FL: No you are not, your assessment is exactly correct. Jumblatt has admitted that the leaked US Embassy cables accurately report his words. His explanation is that at that time he was a pillar of the March 14th team and wanted to see Hezbollah out of the South and out of Lebanese politics. “That’s how we play politics in Lebanon” he commented to a visiting American delegation. Today Jumblatt strongly supports Hezbollah and says that Lebanon must return to its Arab identity and commit to helping Palestinians obtain civil rights in Lebanon while declaring that only Israel is the enemy of Lebanon and that Palestine must be liberated. It is not known to what extent Jumblatt will be held accountable for his statements during the July 2006 War.
Q : How has Hezbollah responded to the release of the Wikileaks cables? Is the public more supportive of Hezbollah than before? What does the future hold for the conspirators?
FL: The Resistance expects any conspirators to stand trial and more Embassy cables are expected to provide specific details relating to a number of Lebanese officials.
Evidence continues to be gathered confirming earlier expressed suspicions of Lebanese politicians collaborating with Israel while having knowledge of, but failing to report, Mossad units in Lebanon.
Hezbollah has said that there are more revelations to come and that those who can be proven to have worked for Israel must be tried for treason. The Resistance believes that many Lebanese were killed by Israel during the July War as a direct result of March 14th collaboration with Israel and with the US Embassy which they believe functioned as a branch operations center for Israel.
Many more US Embassy and State Department memos are expected and observers here emphasize that this is why there is currently such an intense contest on the new government’s appointment to fill the Ministry of Interior cabinet position and this has delayed government formation for the past two months. Whoever becomes Interior Minister will have a major influence over who is brought to trial for treason stemming from collaboration with Israel before, during, and following the July 2006 War.
Regarding whether the public is more supportive of Hezbollah than before, I would say the public supports Hezbollah’s domestic legislative program and its resistance to Israeli aggression. Some of Hezbollah’s achievements have been blurred a bit by the US-Israel campaign of defamation and vilification of the Resistance. Nearly daily attacks on the Resistance, its arms, accusations that it was involved in the 2/14/05 assassination of Prime Minister Hariri, US threats against Lebanese banks, cutting off aid to Lebanon etc. have taken at least a modest toll in public confidence.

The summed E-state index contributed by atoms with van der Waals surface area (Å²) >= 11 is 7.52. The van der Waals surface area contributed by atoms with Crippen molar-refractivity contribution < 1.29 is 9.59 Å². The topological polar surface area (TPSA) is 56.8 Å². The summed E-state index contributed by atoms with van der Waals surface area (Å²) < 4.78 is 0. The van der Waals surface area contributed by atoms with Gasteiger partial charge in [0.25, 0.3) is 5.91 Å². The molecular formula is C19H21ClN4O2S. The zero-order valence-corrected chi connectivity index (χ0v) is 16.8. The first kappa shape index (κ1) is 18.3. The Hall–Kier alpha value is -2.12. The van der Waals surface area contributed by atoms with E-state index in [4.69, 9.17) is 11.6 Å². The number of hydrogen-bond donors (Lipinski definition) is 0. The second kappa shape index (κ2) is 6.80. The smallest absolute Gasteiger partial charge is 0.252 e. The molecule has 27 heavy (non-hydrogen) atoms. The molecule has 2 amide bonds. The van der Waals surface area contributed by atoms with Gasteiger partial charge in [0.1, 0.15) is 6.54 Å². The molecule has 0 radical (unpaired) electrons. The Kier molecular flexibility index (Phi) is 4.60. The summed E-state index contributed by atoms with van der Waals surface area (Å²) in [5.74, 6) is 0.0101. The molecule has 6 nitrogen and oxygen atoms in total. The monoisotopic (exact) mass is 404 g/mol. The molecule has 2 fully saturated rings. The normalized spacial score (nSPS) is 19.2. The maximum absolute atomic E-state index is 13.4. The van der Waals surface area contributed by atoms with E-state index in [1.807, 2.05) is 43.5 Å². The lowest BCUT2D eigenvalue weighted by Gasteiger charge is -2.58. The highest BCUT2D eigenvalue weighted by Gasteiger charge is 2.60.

Among the US Embassy-State Department cables made public this week in Lebanon are the following revelations:
Lebanese Forces head Samir Geagea informed then US Ambassador Sison on May 9, 2008 that” he has 10,000 Fighters ready and willing to fight Hezbollah but that they “may need to be provided with weapons and some more training would be good.” In addition, Geagea stressed to Sisson the need for the U.S. to pressure the Lebanese army to perform its duties because he wasn’t sure that it was capable of doing so, noting that the army failed in protecting Christian areas in Lebanon. He also suggested that Arab peacekeeping forces be deployed in Lebanon, which according to Sison was first proposed by Saudi Arabia.
Some examples of recently leaked US Embassy cables include:
- In 2008 an Israeli official requested in that the United States directly support the March 14 camp instead of the Lebanese state out of fears that Hezbollah would soon take over the cabinet. This leaded US Embassy cable came to light on 4/6/11.Nimrod Barkan, then head of Israel’s Foreign Ministry Center for Policy Research, made his statements during a meeting with U.S. Deputy Assistant Secretary of State for Near Eastern Affairs Jeffrey Feltman in Israel. “The March 14 camp is brave, but it has been castrated,” the Israeli official said. Feltman regularly briefs Mossad on developments in Lebanon in the run up to the next Israeli invasion. Feltman emphasized the need to support the Lebanese army against Hezbollah, to which Barkan chastised Feltman that it would be useless “because the LAF would never directly confront Hizbullah and it could eventually fall under its control.” Barkan called for a US-Saudi funded Sunni militia to be organized. Feltman replied that it was an idea worth exploring.
- Progressive Socialist Party leader MP Walid Jumblat stressed in a number of leaked U.S. Embassy cables from 2006 and 2009 published on 3/6/11, Lebanon’s need for funds after the July 2006 war. A July 11, 2006, cable spoke of meeting between the MP and then U.S. Ambassador to Lebanon Jeffery Feltman during which he told him about his July 7 visit to Saudi Arabia which he said was aimed at convincing newly crowned Saudi King Abdullah to finance the March 14 camp.He told the monarch that the funding “was aimed at confronting the Shiite expansion in Lebanon and the region.” “King Abdullah was not receptive to the suggestion … his predecessor was much more generous,” noted Jumblat.